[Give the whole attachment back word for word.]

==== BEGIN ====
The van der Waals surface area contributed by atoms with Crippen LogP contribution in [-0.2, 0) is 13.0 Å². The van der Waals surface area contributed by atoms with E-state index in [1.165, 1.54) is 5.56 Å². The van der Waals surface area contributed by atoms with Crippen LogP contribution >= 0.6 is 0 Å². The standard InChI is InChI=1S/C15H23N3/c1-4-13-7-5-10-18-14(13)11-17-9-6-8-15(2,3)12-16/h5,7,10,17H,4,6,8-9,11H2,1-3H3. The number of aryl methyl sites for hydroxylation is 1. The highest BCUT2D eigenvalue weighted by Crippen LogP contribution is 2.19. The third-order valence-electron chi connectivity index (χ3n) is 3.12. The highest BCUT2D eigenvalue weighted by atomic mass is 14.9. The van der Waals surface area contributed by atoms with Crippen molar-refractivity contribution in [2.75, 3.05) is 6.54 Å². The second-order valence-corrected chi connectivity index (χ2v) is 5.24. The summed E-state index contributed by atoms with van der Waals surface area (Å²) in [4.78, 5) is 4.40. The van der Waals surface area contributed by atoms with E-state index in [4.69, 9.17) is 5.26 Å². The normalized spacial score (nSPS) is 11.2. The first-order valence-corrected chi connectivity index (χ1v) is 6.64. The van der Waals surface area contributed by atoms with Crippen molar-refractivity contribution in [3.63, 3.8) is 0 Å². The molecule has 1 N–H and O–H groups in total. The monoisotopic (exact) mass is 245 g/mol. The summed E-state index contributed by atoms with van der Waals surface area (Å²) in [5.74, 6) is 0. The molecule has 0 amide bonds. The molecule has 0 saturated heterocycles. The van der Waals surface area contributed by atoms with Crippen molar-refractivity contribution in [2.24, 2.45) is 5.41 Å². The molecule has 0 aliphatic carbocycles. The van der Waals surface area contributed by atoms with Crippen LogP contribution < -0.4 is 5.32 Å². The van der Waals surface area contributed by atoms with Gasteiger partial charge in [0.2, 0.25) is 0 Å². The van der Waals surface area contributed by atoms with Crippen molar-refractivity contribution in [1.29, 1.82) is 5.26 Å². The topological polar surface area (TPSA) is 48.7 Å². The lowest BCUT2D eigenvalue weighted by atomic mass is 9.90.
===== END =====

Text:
The van der Waals surface area contributed by atoms with Crippen LogP contribution in [-0.2, 0) is 13.0 Å². The van der Waals surface area contributed by atoms with E-state index in [1.165, 1.54) is 5.56 Å². The van der Waals surface area contributed by atoms with Crippen LogP contribution >= 0.6 is 0 Å². The standard InChI is InChI=1S/C15H23N3/c1-4-13-7-5-10-18-14(13)11-17-9-6-8-15(2,3)12-16/h5,7,10,17H,4,6,8-9,11H2,1-3H3. The number of aryl methyl sites for hydroxylation is 1. The highest BCUT2D eigenvalue weighted by Crippen LogP contribution is 2.19. The third-order valence-electron chi connectivity index (χ3n) is 3.12. The highest BCUT2D eigenvalue weighted by atomic mass is 14.9. The van der Waals surface area contributed by atoms with Crippen molar-refractivity contribution in [2.75, 3.05) is 6.54 Å². The second-order valence-corrected chi connectivity index (χ2v) is 5.24. The summed E-state index contributed by atoms with van der Waals surface area (Å²) in [4.78, 5) is 4.40. The van der Waals surface area contributed by atoms with E-state index in [4.69, 9.17) is 5.26 Å². The normalized spacial score (nSPS) is 11.2. The first-order valence-corrected chi connectivity index (χ1v) is 6.64. The van der Waals surface area contributed by atoms with Crippen molar-refractivity contribution in [3.63, 3.8) is 0 Å². The molecule has 1 N–H and O–H groups in total. The monoisotopic (exact) mass is 245 g/mol. The summed E-state index contributed by atoms with van der Waals surface area (Å²) in [5.74, 6) is 0. The molecule has 0 amide bonds. The molecule has 0 saturated heterocycles. The van der Waals surface area contributed by atoms with Crippen molar-refractivity contribution in [2.24, 2.45) is 5.41 Å². The molecule has 0 aliphatic carbocycles. The van der Waals surface area contributed by atoms with Crippen LogP contribution < -0.4 is 5.32 Å². The van der Waals surface area contributed by atoms with Gasteiger partial charge in [0.2, 0.25) is 0 Å². The van der Waals surface area contributed by atoms with Crippen molar-refractivity contribution in [1.29, 1.82) is 5.26 Å². The topological polar surface area (TPSA) is 48.7 Å². The lowest BCUT2D eigenvalue weighted by atomic mass is 9.90.